Clashes for Ashes stir the memories

CLASHES FOR ASHES: Win or lose, cricketers will always return home with stories galore.
CLASHES FOR ASHES: Win or lose, cricketers will always return home with stories galore.
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WARD’S WORLD: By John Ward

Summer brings many sport events to prominence and also into the public eye big time like it or not and the latest one in that frame has England stamped all over it as the England cricket team has won the Ashes on home ground and beat Australia bats down.

For starters I am not a cricket fan as I can never quite keep up with the sheer speed and excitement it generates but it does bring back memories of my father’s participation in the game in those heady days when it was a leisurely weekend afternoon event and people watching could drop off to sleep in their deckchairs watching but once becoming conscious could tell you everything that went on during the match – apparently.

Father played in various positions from wearing umpteen dozen jumpers around his waist standing in a milking gown or white smock and waggle his hand in the air at chosen moments to signify something or other to actually holding the bat and smacking the ball when the opportunity arose.

There were signs as to how the match had gone on his return back home as if he and the team won his bat was a trusty shaped willow weapon of the Gods, sleek in action and true as a die in operation plus a big beaming smile that I can picture even now but if he or they had lost, it was but a mere hunk of firewood with an expression of sucking a spoon full of rusty nuts and bolts.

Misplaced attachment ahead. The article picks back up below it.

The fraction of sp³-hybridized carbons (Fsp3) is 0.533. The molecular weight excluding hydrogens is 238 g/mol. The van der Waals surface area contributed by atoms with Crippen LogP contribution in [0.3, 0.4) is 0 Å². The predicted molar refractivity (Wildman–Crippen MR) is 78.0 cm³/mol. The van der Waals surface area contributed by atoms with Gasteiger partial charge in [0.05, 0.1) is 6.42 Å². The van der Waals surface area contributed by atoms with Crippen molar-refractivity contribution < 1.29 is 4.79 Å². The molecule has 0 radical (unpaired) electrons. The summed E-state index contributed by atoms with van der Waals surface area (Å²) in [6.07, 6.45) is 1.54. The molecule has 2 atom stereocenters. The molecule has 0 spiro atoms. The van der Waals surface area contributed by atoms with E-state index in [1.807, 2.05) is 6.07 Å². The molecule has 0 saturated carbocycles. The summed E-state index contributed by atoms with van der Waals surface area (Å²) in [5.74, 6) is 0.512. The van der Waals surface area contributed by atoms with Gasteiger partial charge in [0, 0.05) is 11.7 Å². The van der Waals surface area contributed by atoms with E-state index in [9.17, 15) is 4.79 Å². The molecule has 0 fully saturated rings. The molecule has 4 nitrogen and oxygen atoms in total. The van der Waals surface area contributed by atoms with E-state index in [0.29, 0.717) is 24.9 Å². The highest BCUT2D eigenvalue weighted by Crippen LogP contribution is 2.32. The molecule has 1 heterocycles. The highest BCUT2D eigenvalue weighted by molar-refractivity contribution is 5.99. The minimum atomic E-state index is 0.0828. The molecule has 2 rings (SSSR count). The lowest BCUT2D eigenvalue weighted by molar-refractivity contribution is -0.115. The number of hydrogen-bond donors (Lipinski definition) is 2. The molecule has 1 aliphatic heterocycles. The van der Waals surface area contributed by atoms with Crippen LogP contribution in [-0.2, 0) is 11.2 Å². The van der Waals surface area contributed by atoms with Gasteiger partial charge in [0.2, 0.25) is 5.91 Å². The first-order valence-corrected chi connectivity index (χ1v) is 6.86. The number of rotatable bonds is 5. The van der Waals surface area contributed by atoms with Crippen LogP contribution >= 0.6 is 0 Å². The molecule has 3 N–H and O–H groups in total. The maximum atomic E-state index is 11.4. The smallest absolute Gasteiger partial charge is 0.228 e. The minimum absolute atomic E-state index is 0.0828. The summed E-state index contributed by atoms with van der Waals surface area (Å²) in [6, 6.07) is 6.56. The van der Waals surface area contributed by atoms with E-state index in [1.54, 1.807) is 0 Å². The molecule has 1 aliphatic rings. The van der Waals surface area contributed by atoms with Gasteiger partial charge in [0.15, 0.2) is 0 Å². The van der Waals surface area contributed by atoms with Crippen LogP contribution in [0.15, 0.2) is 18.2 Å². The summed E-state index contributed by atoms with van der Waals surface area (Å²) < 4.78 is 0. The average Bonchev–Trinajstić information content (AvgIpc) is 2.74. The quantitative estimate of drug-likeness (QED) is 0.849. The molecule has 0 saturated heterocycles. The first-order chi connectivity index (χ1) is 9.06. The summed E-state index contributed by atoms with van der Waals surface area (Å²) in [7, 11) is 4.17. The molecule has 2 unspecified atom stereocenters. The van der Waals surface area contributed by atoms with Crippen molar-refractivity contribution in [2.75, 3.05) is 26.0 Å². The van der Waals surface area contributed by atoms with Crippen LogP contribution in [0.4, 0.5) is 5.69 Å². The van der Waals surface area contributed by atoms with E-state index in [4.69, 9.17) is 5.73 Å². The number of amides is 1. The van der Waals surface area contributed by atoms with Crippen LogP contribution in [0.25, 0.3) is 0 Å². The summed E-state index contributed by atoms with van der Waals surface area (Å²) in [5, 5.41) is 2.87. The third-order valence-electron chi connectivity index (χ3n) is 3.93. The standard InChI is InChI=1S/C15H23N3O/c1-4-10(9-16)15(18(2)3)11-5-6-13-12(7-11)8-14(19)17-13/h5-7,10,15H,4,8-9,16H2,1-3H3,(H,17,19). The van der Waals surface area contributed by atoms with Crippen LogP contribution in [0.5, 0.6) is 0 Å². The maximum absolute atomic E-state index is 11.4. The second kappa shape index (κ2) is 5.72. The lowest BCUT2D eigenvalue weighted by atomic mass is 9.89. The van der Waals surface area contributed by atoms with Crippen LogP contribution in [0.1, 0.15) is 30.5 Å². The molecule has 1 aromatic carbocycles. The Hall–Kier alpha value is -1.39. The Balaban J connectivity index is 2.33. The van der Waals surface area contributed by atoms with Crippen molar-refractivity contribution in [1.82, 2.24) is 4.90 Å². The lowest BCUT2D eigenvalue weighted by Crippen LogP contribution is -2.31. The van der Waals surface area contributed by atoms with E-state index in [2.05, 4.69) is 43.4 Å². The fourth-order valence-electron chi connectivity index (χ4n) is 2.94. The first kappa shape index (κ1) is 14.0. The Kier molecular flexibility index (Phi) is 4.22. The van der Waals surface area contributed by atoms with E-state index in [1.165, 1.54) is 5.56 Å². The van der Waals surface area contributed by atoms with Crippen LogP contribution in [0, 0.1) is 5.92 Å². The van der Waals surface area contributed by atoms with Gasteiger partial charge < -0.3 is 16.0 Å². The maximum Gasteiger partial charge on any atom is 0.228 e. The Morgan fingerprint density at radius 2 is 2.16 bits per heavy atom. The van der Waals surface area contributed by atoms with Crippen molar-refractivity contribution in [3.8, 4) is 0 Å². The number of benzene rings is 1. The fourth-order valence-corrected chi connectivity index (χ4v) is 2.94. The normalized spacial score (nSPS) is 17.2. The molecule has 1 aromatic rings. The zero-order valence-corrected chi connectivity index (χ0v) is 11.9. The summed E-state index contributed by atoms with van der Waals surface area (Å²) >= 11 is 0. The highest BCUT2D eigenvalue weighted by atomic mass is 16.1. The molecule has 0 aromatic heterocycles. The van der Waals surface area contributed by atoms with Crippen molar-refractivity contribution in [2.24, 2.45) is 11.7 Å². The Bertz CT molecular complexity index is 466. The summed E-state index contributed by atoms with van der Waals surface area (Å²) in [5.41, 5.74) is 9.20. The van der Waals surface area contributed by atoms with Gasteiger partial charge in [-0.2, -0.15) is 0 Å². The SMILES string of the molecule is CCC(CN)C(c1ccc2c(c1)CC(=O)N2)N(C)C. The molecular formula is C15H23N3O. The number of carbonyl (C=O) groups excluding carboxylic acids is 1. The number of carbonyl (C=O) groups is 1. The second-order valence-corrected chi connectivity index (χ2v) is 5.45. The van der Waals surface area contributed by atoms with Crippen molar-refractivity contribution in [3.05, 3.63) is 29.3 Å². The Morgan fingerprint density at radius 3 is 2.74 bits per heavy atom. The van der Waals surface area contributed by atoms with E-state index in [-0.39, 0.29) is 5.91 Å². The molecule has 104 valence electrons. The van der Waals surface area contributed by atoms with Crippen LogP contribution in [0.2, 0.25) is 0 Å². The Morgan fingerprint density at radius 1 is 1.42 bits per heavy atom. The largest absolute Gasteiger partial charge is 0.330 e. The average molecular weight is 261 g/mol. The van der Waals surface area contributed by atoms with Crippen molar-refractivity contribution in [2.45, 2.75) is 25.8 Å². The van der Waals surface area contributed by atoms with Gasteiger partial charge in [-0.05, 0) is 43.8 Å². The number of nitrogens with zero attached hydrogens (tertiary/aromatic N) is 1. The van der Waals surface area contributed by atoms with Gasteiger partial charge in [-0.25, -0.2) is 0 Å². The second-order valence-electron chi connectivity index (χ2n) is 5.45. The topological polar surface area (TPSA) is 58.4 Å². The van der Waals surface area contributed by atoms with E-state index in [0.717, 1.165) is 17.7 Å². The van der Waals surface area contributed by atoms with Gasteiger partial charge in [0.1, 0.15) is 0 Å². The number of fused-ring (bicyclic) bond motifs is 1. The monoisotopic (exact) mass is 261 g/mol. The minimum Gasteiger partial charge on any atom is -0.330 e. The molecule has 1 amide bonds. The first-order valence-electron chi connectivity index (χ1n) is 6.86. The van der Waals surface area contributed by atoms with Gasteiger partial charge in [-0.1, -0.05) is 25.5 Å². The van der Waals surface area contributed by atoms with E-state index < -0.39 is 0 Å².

There were other wonderful occasions that brought excitement to the game such as the now and again ‘away match’ where the team went to other venues to both entertain and amaze their counterparts in their league. One memorable time was when the team decided to use a newly formed local minibus hire company to take the team to a match twenty odd mile away and a clue that things were not going right was when the driver arrived at a central bus stop to pick them up and opened the door to allow them in and passed comment ‘It’s a fancy dress thing then?’ to which nobody bothered to enquire why he said it.

It was when he disembarked them at a horticultural show entrance that the penny dropped as meanwhile a party of gardening enthusiasts were slightly befuddled to find they had been dropped off by their minibus driver at a cricket ground with no discernable flora to see or judge apparently. Despite the rapid turn round and all aboard by the Men in White and onto the right destination they had lost the match by default.

In those days you couldn’t blame the now favourite standby of today being ‘it was the Sat Nav wot done it’ as this was just plain human error. With winning against a team from the land of the kangaroo perhaps father, now long gone back to the pavilion in the skies, would approve in 
some respects as at least they did manage to arrive in the right country if not by minibus.